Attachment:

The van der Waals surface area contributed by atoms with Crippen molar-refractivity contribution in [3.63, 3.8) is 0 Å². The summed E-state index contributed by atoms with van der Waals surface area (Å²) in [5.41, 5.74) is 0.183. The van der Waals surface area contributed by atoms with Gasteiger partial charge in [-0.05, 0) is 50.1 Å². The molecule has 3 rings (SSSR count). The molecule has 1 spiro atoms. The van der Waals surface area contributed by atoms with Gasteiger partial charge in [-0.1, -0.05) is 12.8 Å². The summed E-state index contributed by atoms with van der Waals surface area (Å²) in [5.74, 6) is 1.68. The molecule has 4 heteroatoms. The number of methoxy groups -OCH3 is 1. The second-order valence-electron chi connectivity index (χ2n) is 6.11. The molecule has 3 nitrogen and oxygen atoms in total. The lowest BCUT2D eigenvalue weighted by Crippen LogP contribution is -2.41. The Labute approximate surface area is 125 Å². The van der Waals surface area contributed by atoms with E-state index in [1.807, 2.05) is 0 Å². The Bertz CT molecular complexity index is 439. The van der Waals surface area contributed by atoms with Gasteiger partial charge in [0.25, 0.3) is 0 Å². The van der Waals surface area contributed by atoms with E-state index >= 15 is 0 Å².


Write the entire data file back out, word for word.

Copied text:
The van der Waals surface area contributed by atoms with Crippen molar-refractivity contribution in [3.63, 3.8) is 0 Å². The summed E-state index contributed by atoms with van der Waals surface area (Å²) in [5.41, 5.74) is 0.183. The van der Waals surface area contributed by atoms with Gasteiger partial charge in [-0.05, 0) is 50.1 Å². The molecule has 3 rings (SSSR count). The molecule has 1 spiro atoms. The van der Waals surface area contributed by atoms with Gasteiger partial charge in [-0.1, -0.05) is 12.8 Å². The summed E-state index contributed by atoms with van der Waals surface area (Å²) in [5.74, 6) is 1.68. The molecule has 4 heteroatoms. The number of methoxy groups -OCH3 is 1. The second-order valence-electron chi connectivity index (χ2n) is 6.11. The molecule has 3 nitrogen and oxygen atoms in total. The lowest BCUT2D eigenvalue weighted by Crippen LogP contribution is -2.41. The Labute approximate surface area is 125 Å². The van der Waals surface area contributed by atoms with E-state index in [1.807, 2.05) is 0 Å². The Bertz CT molecular complexity index is 439. The van der Waals surface area contributed by atoms with Gasteiger partial charge in [0.25, 0.3) is 0 Å². The van der Waals surface area contributed by atoms with E-state index >= 15 is 0 Å².